…in 2008, while the world economy went into a tailspin, Hollywood delved into super-depressing, self-important mode and the Davies Awards asked sourly, “Why So Serious?”
But then the Brothers Coen and Quentin Tarantino looked around with their impish grins and wondered, “Why can’t we be a little serious but have fun, too?” Meanwhile, The King of the World, James Cameron awoke from a decade long hibernation to deliver us into a fantastic world we had never seen and finally made a film where 3D technology rose above gimmick status. All the while, his ex-wife, Kathryn Bigelow masterminded the ultimate coup-d’etat. Will a woman director finally take home Oscar…for a war film?
But these golden days seemed so far far away back in January…
I believe it was Chaim Potok who once said something to the effect of “all great literature is about the clashing of cultures.” In his novel, The Chosen, his insular idea of culture clash was an Orthodox Jewish boy befriending an Hasidic Jewish boy. I think the same can be said of great cinema, though independent filmmakers often take a more volatile approach.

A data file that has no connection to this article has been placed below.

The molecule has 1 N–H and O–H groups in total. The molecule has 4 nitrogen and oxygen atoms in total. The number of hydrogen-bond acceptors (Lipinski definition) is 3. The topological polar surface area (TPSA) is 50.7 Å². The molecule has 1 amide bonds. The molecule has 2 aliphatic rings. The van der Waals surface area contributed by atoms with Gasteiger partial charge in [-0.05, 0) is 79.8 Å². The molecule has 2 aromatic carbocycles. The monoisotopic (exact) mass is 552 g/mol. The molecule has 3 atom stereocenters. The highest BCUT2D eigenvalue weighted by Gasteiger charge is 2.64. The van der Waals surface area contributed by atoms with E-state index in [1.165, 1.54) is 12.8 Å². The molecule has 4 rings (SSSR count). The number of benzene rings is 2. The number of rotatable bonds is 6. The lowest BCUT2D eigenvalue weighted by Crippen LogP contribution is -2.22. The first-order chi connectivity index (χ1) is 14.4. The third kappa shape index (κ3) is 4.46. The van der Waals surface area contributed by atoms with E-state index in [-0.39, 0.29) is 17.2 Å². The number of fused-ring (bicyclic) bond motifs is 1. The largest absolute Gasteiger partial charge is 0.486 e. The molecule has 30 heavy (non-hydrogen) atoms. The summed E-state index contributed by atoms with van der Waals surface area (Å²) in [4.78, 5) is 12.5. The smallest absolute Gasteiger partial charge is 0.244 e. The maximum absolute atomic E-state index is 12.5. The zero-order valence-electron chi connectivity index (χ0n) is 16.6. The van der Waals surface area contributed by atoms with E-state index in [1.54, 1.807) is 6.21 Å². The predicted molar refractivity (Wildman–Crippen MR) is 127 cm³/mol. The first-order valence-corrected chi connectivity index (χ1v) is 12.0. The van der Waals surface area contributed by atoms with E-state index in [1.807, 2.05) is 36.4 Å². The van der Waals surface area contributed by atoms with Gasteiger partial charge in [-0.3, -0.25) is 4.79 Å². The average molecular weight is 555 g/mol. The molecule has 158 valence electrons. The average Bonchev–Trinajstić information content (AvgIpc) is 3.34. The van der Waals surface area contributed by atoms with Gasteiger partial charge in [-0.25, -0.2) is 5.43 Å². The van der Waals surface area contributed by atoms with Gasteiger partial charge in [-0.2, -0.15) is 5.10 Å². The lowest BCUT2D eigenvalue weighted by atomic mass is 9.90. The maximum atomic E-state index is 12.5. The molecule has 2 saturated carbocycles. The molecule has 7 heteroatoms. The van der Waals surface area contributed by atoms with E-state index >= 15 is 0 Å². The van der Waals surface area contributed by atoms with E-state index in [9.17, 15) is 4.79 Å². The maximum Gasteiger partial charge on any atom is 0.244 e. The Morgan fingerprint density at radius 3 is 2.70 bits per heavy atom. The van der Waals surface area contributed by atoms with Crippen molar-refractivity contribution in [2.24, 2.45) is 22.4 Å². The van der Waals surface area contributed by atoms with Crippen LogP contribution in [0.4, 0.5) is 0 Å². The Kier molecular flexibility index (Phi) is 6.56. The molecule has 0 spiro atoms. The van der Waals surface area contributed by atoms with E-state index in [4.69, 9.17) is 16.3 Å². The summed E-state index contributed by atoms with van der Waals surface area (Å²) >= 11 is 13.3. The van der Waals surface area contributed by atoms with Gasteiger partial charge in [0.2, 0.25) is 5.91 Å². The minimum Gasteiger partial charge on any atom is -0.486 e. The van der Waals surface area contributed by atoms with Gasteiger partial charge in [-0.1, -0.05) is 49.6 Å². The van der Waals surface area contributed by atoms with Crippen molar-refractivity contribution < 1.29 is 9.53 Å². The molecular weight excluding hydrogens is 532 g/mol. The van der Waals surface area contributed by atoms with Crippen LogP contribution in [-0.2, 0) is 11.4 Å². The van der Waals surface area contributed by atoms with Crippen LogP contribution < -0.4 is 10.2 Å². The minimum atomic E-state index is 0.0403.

Below are four films that have passed through my Netflix queue this year that I believe deserve to be singled-out, praised, buzzed about…chosen. All four are in a way about the clashing or melding of cultures and the effects that has on individuals, and three of the four are from directors with immigrant heritages. Three of them have a good chance of making my top ten list for 2009, while another (from 2008) is in the running for my top 25 of the decade. As is often found in independent films, with lower budgets and tighter focus on achieving a personal dream, filmmakers hone in on story and character with often startling results. Low profile or lost in the shuffle either due to foreign origin or lack of widened stateside distribution, they deserve a larger audience, and those selective cinephiles who routinely uncover them have a duty to pass on the word. Queue these up, post haste. Continue reading →